The writer’s favorite offhand rifle has a heavy barrel, 32 inches long, and a light stock-weight, as excess weight in the stock is useless. It is 48 inches from the hollow of the butt plate to the muzzle; the palm rest stem is 20 inches from the hollow of the aluminum butt plate. The weight of the rifle is 13 pounds. The weight on the palm rest in holding is 143⁄4 pounds. If the palm rest is moved back two inches it increases the holding weight to 18 pounds, closer yet runs the weight up very rapidly.
Twenty inches from the butt plate would place the stem of the palm rest about ½-inch ahead of forward part of the metal trigger guard of the Springfield rifle with standard stock. If the palm rest is too far forward, the weight of the rifle tends to force the palm rest open and away from the body. It should be so that the weight should tend to close it together, without pull of the arm toward the body. The palm rest should not rest in the palm but on the heel of the hand, so as to avoid the flexibility of the palm and its muscular movements; in short, the rest and forearm in proper relation to one another is a direct strut from the rifle to the hip without any muscular change of length. The left hand should be in a perfectly natural position, and the fingers lightly closed on the knob.
This again will vary somewhat with individuals, but it must be perfectly natural, easy and free from muscular strain. The weight should be about evenly distributed on both legs, which should both be straightened out and not too far apart, as this means muscular strain, while the bones should carry the weight. As the writer stands, the feet are at an angle of about 60 degrees, the left foot about 50 degrees with the line of fire, the right a little back or square to the line of fire, the heels 7 inches apart. Don’t straddle.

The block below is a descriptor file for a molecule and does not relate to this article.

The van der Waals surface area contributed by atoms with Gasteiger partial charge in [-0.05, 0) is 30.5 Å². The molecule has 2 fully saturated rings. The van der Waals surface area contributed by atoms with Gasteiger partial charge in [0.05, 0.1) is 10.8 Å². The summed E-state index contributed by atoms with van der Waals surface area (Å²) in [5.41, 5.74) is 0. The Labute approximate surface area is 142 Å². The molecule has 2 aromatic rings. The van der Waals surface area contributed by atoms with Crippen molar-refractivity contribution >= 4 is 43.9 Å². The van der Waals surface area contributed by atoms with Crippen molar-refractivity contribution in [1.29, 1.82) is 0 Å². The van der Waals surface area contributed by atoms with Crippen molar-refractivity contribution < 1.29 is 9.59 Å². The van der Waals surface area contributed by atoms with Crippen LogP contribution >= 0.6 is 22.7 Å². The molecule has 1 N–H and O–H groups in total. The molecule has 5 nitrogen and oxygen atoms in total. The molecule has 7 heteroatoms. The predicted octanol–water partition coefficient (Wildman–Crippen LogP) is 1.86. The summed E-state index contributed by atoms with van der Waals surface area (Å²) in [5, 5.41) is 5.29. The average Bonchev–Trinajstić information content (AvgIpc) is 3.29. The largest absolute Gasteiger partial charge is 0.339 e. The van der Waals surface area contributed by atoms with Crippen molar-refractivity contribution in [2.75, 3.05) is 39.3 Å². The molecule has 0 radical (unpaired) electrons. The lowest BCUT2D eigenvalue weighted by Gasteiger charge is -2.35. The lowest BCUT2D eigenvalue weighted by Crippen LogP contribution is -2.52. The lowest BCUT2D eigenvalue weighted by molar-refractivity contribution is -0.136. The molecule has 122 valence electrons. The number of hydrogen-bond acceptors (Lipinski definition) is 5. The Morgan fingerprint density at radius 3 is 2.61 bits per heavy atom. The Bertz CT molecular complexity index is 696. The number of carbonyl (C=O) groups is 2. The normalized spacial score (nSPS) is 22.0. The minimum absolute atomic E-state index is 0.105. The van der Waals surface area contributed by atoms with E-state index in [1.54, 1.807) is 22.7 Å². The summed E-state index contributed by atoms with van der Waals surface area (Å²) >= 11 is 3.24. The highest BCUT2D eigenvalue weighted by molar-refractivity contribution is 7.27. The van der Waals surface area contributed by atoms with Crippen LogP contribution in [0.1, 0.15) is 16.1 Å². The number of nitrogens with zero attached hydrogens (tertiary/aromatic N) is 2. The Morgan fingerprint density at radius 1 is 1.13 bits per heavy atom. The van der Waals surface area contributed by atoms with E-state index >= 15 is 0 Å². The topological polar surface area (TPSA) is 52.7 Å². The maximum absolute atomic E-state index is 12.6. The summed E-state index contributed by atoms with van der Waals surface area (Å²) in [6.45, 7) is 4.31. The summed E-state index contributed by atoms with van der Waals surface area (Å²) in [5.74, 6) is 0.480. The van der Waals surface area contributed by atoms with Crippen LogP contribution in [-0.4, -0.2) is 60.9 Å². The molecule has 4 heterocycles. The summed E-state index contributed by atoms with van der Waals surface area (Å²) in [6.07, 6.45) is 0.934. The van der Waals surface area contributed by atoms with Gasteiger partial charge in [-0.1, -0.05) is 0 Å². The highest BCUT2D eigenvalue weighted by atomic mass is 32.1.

A little practice lets one get set at the proper angle, so very little of this setting is necessary; but do so if much off.
Aiming and Pulling
In a match of considerable length one should never try to pull every shot dead center. It can’t be done, and to try to do so only results in fatigue and wild shooting. No matter how expert, one practically never holds perfectly still; there is always a swing or tremor. Don’t out hold your wind. Try to pull the first time the sights swing slowly into a position that you can pull cleanly, to score slightly above your average score. In doing this you avoid wild shots, and many times you get off practically on center.
A good score is not made by a large number of perfect shots, but by the absence of poor ones. It does not pay to try to pull centers, unless nothing else will do in a tight place; then be careful. If the sights will not settle